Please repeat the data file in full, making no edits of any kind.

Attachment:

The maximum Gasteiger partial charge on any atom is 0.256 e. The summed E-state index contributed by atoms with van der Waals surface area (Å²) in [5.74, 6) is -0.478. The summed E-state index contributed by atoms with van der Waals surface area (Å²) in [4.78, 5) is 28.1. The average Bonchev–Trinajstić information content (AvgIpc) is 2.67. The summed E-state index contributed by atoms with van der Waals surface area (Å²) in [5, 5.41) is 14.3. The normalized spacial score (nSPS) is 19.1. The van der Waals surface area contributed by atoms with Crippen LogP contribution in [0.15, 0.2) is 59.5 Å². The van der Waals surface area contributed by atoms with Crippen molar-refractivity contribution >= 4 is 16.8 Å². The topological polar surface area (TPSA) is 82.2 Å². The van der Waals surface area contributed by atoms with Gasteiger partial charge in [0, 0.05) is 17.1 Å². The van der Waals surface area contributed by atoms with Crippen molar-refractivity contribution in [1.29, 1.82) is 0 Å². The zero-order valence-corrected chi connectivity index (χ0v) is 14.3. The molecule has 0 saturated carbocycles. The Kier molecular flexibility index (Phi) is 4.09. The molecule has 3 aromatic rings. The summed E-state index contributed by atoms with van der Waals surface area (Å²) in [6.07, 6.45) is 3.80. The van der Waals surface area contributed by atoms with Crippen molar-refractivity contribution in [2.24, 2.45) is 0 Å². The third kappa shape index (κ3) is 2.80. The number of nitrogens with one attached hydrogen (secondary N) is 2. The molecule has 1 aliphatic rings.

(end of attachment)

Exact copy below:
The maximum Gasteiger partial charge on any atom is 0.256 e. The summed E-state index contributed by atoms with van der Waals surface area (Å²) in [5.74, 6) is -0.478. The summed E-state index contributed by atoms with van der Waals surface area (Å²) in [4.78, 5) is 28.1. The average Bonchev–Trinajstić information content (AvgIpc) is 2.67. The summed E-state index contributed by atoms with van der Waals surface area (Å²) in [5, 5.41) is 14.3. The normalized spacial score (nSPS) is 19.1. The van der Waals surface area contributed by atoms with Crippen LogP contribution in [0.15, 0.2) is 59.5 Å². The van der Waals surface area contributed by atoms with Crippen molar-refractivity contribution >= 4 is 16.8 Å². The topological polar surface area (TPSA) is 82.2 Å². The van der Waals surface area contributed by atoms with Gasteiger partial charge in [0, 0.05) is 17.1 Å². The van der Waals surface area contributed by atoms with Crippen molar-refractivity contribution in [1.29, 1.82) is 0 Å². The zero-order valence-corrected chi connectivity index (χ0v) is 14.3. The molecule has 0 saturated carbocycles. The Kier molecular flexibility index (Phi) is 4.09. The molecule has 3 aromatic rings. The summed E-state index contributed by atoms with van der Waals surface area (Å²) in [6.07, 6.45) is 3.80. The van der Waals surface area contributed by atoms with Crippen molar-refractivity contribution in [2.24, 2.45) is 0 Å². The third kappa shape index (κ3) is 2.80. The number of nitrogens with one attached hydrogen (secondary N) is 2. The molecule has 1 aliphatic rings.